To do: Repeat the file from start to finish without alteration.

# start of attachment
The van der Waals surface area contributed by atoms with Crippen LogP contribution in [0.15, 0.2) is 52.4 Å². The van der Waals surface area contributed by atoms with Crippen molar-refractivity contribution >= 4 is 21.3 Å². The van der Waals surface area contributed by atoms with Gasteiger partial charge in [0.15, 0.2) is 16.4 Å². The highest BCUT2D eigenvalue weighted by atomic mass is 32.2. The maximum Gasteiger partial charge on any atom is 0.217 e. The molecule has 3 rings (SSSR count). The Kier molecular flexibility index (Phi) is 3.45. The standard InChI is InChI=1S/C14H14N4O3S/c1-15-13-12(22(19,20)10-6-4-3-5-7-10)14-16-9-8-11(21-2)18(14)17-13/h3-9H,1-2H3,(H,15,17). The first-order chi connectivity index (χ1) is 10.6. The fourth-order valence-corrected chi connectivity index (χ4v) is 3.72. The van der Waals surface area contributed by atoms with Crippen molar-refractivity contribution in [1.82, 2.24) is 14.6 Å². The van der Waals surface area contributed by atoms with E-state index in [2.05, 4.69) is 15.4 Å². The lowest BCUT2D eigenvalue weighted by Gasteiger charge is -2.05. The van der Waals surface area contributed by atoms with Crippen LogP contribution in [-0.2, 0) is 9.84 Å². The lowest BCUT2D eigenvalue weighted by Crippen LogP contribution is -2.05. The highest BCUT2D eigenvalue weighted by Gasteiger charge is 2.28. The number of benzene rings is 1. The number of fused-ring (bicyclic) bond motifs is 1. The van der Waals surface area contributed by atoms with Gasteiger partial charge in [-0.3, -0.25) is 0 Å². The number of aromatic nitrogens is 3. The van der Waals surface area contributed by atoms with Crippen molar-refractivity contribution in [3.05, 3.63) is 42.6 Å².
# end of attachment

The van der Waals surface area contributed by atoms with Crippen LogP contribution in [0.15, 0.2) is 52.4 Å². The van der Waals surface area contributed by atoms with Crippen molar-refractivity contribution >= 4 is 21.3 Å². The van der Waals surface area contributed by atoms with Gasteiger partial charge in [0.15, 0.2) is 16.4 Å². The highest BCUT2D eigenvalue weighted by atomic mass is 32.2. The maximum Gasteiger partial charge on any atom is 0.217 e. The molecule has 3 rings (SSSR count). The Kier molecular flexibility index (Phi) is 3.45. The standard InChI is InChI=1S/C14H14N4O3S/c1-15-13-12(22(19,20)10-6-4-3-5-7-10)14-16-9-8-11(21-2)18(14)17-13/h3-9H,1-2H3,(H,15,17). The first-order chi connectivity index (χ1) is 10.6. The fourth-order valence-corrected chi connectivity index (χ4v) is 3.72. The van der Waals surface area contributed by atoms with Crippen molar-refractivity contribution in [1.82, 2.24) is 14.6 Å². The van der Waals surface area contributed by atoms with E-state index in [2.05, 4.69) is 15.4 Å². The lowest BCUT2D eigenvalue weighted by Gasteiger charge is -2.05. The van der Waals surface area contributed by atoms with Crippen LogP contribution in [-0.2, 0) is 9.84 Å². The lowest BCUT2D eigenvalue weighted by Crippen LogP contribution is -2.05. The highest BCUT2D eigenvalue weighted by Gasteiger charge is 2.28. The number of benzene rings is 1. The number of fused-ring (bicyclic) bond motifs is 1. The van der Waals surface area contributed by atoms with Gasteiger partial charge in [-0.3, -0.25) is 0 Å². The number of aromatic nitrogens is 3. The van der Waals surface area contributed by atoms with Crippen molar-refractivity contribution in [3.05, 3.63) is 42.6 Å².